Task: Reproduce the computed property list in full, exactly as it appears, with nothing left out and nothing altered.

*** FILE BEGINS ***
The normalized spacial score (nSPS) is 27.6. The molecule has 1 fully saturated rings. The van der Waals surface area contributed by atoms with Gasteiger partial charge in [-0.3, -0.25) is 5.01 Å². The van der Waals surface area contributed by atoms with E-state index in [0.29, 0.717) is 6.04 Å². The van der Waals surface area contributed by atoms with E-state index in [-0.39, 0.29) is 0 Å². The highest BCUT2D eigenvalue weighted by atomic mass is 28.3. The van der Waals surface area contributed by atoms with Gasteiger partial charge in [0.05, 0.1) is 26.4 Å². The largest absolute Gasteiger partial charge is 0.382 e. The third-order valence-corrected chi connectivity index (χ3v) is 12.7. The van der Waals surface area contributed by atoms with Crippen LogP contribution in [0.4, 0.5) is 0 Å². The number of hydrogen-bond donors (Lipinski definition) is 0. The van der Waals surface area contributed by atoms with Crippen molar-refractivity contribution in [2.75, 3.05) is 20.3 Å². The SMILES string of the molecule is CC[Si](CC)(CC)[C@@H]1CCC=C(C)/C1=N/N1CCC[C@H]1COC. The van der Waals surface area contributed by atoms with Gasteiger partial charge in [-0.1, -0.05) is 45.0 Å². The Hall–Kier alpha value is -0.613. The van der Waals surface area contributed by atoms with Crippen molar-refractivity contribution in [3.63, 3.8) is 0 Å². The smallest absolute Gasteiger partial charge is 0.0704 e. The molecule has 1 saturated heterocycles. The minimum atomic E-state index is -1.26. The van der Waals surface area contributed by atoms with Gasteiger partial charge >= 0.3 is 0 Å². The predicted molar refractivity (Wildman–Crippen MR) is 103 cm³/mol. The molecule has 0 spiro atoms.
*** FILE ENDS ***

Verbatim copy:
The normalized spacial score (nSPS) is 27.6. The molecule has 1 fully saturated rings. The van der Waals surface area contributed by atoms with Gasteiger partial charge in [-0.3, -0.25) is 5.01 Å². The van der Waals surface area contributed by atoms with E-state index in [0.29, 0.717) is 6.04 Å². The van der Waals surface area contributed by atoms with E-state index in [-0.39, 0.29) is 0 Å². The highest BCUT2D eigenvalue weighted by atomic mass is 28.3. The van der Waals surface area contributed by atoms with Gasteiger partial charge in [0.05, 0.1) is 26.4 Å². The largest absolute Gasteiger partial charge is 0.382 e. The third-order valence-corrected chi connectivity index (χ3v) is 12.7. The van der Waals surface area contributed by atoms with Crippen LogP contribution in [0.4, 0.5) is 0 Å². The number of hydrogen-bond donors (Lipinski definition) is 0. The van der Waals surface area contributed by atoms with Crippen molar-refractivity contribution in [2.75, 3.05) is 20.3 Å². The SMILES string of the molecule is CC[Si](CC)(CC)[C@@H]1CCC=C(C)/C1=N/N1CCC[C@H]1COC. The van der Waals surface area contributed by atoms with Gasteiger partial charge in [-0.1, -0.05) is 45.0 Å². The Hall–Kier alpha value is -0.613. The van der Waals surface area contributed by atoms with Crippen molar-refractivity contribution in [3.63, 3.8) is 0 Å². The smallest absolute Gasteiger partial charge is 0.0704 e. The molecule has 1 saturated heterocycles. The minimum atomic E-state index is -1.26. The van der Waals surface area contributed by atoms with Gasteiger partial charge >= 0.3 is 0 Å². The predicted molar refractivity (Wildman–Crippen MR) is 103 cm³/mol. The molecule has 0 spiro atoms.